Budelmann doesn't suggest this, but Rouse's story surrounding the song in Greek Boy claims that in addition to some sort of swallow effigy, the children dressed up as old men (white beards, etc.). So I imagine it as a group of boys going from house to house, and that the μικρὰ γυνή is a young girl dressed up as her mother. I don't know how historical this might be. Budelmann only mentions the effigy.
Joel Eidsath -- jeidsath@gmail.com

μὴ δ’ οὕτως ἀγαθός περ ἐὼν θεοείκελ’ Ἀχιλλεῦ
κλέπτε νόῳ, ἐπεὶ οὐ παρελεύσεαι οὐδέ με πείσεις.

mwh
Textkit Zealot
Posts: 2836
Joined: Fri Oct 18, 2013 2:34 am

Re: CARM. POP. 848 PMG

Post by mwh » Wed Oct 31, 2018 11:03 pm

Reading through this delightful little ditty for the first time in many years, I instinctively read συ not ου in line 6 as the kids switch from their swallow-description to directly addressing the guy whose home they’ve alighted at; and similarly I excised και in line 2, though conceivably the και was shortened. Otherwise the meter creaks intolerably, and it’s so perfectly regular throughout these first ten or twelve lines before they get down to brass tacks. (Note Doric short alphas in 2 καλας ωρας acc.pl.) Looking at Page’s Lyrica Graeca Selecta, the only text I have to hand, I see that Hermann had the same instinct (followed by Page and no doubt others). Am I to take it that Budelmann rejects the change? That takes conservatism too far I think.
[EDIT. jeidsath has kindly sent me Budelmann’s notes. Budelmann follows West in adopting an "ionic" analysis which allows him to uphold the text as transmitted, even the rhythm-busting ου in line 6. I rarely disagree with West, but here I do.]

The wife is surely not part of the group. (You imagine a single girl in a crowd of boys?) If the householder refuses to give something for the swallow they’ll make off with his front door or with his wife inside—she’s not heavy. (The ersatz swallow will be a displacement of the begging kids themselves, cf. “Penny for the Guy” in the UK.)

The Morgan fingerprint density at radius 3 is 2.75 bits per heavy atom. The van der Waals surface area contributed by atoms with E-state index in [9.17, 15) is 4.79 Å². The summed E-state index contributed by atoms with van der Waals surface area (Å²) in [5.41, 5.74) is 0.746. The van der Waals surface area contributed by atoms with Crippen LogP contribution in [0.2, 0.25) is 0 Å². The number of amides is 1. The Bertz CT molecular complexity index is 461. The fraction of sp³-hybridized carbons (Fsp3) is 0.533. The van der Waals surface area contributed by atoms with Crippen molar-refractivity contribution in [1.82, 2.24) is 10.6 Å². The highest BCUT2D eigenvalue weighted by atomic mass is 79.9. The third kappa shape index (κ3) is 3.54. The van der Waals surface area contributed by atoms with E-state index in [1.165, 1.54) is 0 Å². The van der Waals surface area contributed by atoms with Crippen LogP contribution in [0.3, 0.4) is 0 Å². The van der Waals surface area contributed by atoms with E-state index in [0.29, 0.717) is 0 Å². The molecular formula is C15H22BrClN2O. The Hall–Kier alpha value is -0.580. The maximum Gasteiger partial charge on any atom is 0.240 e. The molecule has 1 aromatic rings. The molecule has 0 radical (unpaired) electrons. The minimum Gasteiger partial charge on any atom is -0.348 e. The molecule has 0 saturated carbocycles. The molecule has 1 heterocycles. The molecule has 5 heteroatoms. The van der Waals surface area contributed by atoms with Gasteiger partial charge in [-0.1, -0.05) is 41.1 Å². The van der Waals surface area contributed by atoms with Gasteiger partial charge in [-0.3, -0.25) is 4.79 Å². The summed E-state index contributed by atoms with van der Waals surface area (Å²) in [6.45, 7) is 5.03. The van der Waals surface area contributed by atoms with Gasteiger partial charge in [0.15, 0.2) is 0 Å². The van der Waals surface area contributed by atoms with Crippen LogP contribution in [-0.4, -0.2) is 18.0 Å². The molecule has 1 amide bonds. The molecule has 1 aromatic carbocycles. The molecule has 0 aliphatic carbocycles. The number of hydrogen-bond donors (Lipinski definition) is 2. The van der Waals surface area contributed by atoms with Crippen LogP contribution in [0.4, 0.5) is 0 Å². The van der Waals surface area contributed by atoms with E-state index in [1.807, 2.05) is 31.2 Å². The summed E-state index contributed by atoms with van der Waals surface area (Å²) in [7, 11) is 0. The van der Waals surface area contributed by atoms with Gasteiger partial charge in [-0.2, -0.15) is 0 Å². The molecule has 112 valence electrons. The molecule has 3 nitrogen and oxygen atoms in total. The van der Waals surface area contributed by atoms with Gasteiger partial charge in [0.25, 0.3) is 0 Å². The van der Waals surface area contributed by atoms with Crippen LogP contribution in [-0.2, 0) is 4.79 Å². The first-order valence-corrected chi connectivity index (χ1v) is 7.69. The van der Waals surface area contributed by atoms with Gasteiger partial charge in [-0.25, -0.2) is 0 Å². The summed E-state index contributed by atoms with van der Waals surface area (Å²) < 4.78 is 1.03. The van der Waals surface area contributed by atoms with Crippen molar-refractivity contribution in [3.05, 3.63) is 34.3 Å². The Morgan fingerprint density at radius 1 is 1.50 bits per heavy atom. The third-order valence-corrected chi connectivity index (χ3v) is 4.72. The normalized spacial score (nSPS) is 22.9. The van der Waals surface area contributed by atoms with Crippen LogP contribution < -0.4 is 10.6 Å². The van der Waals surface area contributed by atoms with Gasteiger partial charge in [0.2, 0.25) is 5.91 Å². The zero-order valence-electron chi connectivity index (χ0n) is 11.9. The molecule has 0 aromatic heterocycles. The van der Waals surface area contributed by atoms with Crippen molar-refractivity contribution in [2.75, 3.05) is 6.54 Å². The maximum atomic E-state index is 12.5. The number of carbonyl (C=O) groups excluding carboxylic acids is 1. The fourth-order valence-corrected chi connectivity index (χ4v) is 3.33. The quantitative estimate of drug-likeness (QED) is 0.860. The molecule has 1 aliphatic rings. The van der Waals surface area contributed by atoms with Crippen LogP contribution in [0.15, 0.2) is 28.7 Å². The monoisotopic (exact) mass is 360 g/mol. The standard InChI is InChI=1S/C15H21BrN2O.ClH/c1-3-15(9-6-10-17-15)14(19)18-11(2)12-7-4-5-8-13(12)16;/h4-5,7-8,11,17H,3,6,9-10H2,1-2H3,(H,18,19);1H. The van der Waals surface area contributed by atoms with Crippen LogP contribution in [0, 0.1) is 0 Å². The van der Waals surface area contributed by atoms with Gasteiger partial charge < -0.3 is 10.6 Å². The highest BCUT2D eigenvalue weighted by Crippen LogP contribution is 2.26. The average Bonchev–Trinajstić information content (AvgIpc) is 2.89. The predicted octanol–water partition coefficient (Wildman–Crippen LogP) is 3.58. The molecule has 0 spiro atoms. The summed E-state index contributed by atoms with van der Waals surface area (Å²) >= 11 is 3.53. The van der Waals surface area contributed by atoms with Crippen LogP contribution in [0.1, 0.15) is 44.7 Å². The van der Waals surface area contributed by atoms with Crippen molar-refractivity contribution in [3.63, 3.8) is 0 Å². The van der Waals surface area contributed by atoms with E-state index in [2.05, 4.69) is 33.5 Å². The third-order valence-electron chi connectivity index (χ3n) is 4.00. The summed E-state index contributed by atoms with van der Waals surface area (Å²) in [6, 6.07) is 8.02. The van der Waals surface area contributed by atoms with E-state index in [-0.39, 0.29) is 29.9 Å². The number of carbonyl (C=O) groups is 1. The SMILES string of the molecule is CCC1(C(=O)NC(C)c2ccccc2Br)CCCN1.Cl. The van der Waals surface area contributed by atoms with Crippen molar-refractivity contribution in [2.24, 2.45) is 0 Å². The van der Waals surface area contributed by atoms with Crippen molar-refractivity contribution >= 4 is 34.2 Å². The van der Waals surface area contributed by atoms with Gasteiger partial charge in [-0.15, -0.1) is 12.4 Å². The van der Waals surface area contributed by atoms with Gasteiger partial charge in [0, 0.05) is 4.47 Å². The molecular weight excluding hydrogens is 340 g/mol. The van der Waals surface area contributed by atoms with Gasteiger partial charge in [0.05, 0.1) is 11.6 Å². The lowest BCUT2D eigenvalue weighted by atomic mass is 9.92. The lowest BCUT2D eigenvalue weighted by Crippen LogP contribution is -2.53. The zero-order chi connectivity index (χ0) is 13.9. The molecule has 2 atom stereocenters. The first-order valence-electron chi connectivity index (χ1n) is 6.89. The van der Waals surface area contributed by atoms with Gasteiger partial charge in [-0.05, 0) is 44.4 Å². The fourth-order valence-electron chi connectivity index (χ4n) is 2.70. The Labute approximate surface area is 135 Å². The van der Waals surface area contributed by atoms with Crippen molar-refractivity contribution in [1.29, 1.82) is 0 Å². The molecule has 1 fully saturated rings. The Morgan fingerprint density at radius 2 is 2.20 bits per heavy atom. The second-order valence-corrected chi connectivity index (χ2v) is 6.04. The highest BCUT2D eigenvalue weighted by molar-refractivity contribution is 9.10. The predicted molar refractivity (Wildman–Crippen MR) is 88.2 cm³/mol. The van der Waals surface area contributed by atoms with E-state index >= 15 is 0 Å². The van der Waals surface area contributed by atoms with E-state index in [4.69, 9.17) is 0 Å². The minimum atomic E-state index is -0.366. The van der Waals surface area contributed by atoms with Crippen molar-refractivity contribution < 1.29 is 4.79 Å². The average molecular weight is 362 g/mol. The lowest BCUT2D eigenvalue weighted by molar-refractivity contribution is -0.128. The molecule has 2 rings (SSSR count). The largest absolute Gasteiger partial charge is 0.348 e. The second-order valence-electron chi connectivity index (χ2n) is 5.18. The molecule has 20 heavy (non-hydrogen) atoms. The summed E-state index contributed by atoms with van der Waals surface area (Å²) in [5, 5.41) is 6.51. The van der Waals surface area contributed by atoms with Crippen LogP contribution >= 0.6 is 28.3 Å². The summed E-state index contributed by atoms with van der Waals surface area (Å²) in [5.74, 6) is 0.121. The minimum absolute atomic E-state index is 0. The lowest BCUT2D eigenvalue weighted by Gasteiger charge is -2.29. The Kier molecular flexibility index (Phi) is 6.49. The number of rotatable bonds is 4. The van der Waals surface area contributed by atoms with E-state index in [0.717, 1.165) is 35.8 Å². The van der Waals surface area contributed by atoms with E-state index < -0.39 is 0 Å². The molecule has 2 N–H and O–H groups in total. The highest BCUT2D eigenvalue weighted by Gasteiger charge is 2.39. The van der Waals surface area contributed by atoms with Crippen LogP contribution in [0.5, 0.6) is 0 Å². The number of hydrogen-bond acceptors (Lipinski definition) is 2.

User avatar
jeidsath
Administrator
Posts: 2556
Joined: Mon Dec 30, 2013 2:42 pm
Location: Γαλεήπολις, Οὐισκόνσιν

Re: CARM. POP. 848 PMG

Post by jeidsath » Thu Nov 01, 2018 6:25 pm

mwh wrote:The wife is surely not part of the group. (You imagine a single girl in a crowd of boys?) If the householder refuses to give something for the swallow they’ll make off with his front door or with his wife inside—she’s not heavy. (The ersatz swallow will be a displacement of the begging kids themselves, cf. “Penny for the Guy” in the UK.)
Not to belabor this too much, but that was exactly the point that I was making. If there was some sort of young-as-old festival going on here, we could assume that the girls would not go out trick-or-treating with the boys. Instead, they would be at home, presumably dressing up as the matron of the house.

Anyway, this is just a possible solution to the small amount of incongruity in "μικρὰ μέν ἐστι" and "οὐ γὰρ γέροντές ἐσμεν, ἀλλὰ παιδία". Equally it could all be explained as gentle mocking of adults.

Role-reversal festivals aren't unknown, of course.
Joel Eidsath -- jeidsath@gmail.com

μὴ δ’ οὕτως ἀγαθός περ ἐὼν θεοείκελ’ Ἀχιλλεῦ
κλέπτε νόῳ, ἐπεὶ οὐ παρελεύσεαι οὐδέ με πείσεις.

mwh
Textkit Zealot
Posts: 2836
Joined: Fri Oct 18, 2013 2:34 am

Re: CARM. POP. 848 PMG

Post by mwh » Fri Nov 02, 2018 1:00 am

“She’s only little” is simply ritualized ragging on the part of the kids, fully intelligible in context as they threaten to make off with the door or the lintel or invade the house and make off with the wife sitting there. It’s fantastic to suppose that the girls dressed up as matrons at home during this communal treat-or-trick ritual, just because the kids going round the houses are posing as oldsters (sporting fake beards and walking sticks, no doubt, as in comedy—and masks?).

Post Reply